Herb was on leave in Edinburgh, Scotland when the war ended in May of 1945 and was unable to make it back to base to celebrate with his comrades. Roughly a month later he was slated to go to Japan on the Queen Elizabeth with 15,000 Air Force men, but instead returned to the United States at Camp Kilmer, NJ on the U.S.S. New Jersey. From there, he was to Fort Devens, MA and give orders to go home for 30 days and then return. After 30 days, he returned to Fort Devens and informed he was going to be discharged and could return to his family.
During his time at Honington, the famous jazz musician, Glenn Miller visited the base on December 15, 1944. Miller and his band, the Glenn Miller Army Air Force Band, where being transported to begin a tour across Europe. Herb met him he before he boarded a plane to return to the United States. It would be Miller’s last flight. His plane disappeared over the English Channel.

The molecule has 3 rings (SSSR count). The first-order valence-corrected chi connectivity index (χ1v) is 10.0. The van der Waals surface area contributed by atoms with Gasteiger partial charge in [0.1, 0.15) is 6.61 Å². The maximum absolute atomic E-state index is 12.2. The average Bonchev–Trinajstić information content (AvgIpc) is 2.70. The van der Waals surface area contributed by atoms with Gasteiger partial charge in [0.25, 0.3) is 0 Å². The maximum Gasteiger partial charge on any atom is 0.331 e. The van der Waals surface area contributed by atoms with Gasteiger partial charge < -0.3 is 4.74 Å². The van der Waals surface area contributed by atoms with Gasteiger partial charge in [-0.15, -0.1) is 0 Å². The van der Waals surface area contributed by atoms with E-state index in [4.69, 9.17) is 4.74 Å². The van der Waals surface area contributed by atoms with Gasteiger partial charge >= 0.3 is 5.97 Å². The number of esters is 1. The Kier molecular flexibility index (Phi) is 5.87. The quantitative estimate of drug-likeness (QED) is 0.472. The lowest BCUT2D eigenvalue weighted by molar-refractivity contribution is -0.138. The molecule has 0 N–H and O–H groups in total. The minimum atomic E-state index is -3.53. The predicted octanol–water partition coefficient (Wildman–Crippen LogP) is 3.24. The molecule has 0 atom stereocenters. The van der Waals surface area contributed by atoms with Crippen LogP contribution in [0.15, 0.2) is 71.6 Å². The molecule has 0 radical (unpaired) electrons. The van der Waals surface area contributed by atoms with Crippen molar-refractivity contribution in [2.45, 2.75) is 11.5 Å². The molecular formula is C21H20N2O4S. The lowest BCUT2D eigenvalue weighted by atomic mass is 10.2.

Herb was awarded a certificate of merit in June 1945 by the Eighth Air Force in June 1945 for performance of duty.
He would marry his wife in 1947. He ended up living in Cherry Hill when he took a job at Occidental Chemical Plant in Burlington, NJ. The plant would later move to Pottstown, PA. Herb would stay with the company as a chemical engineer until 1965, when he retired. In 1987, he would go back to Honington Air Force base, which was returned to the Royal Air Force, for a 50th reunion.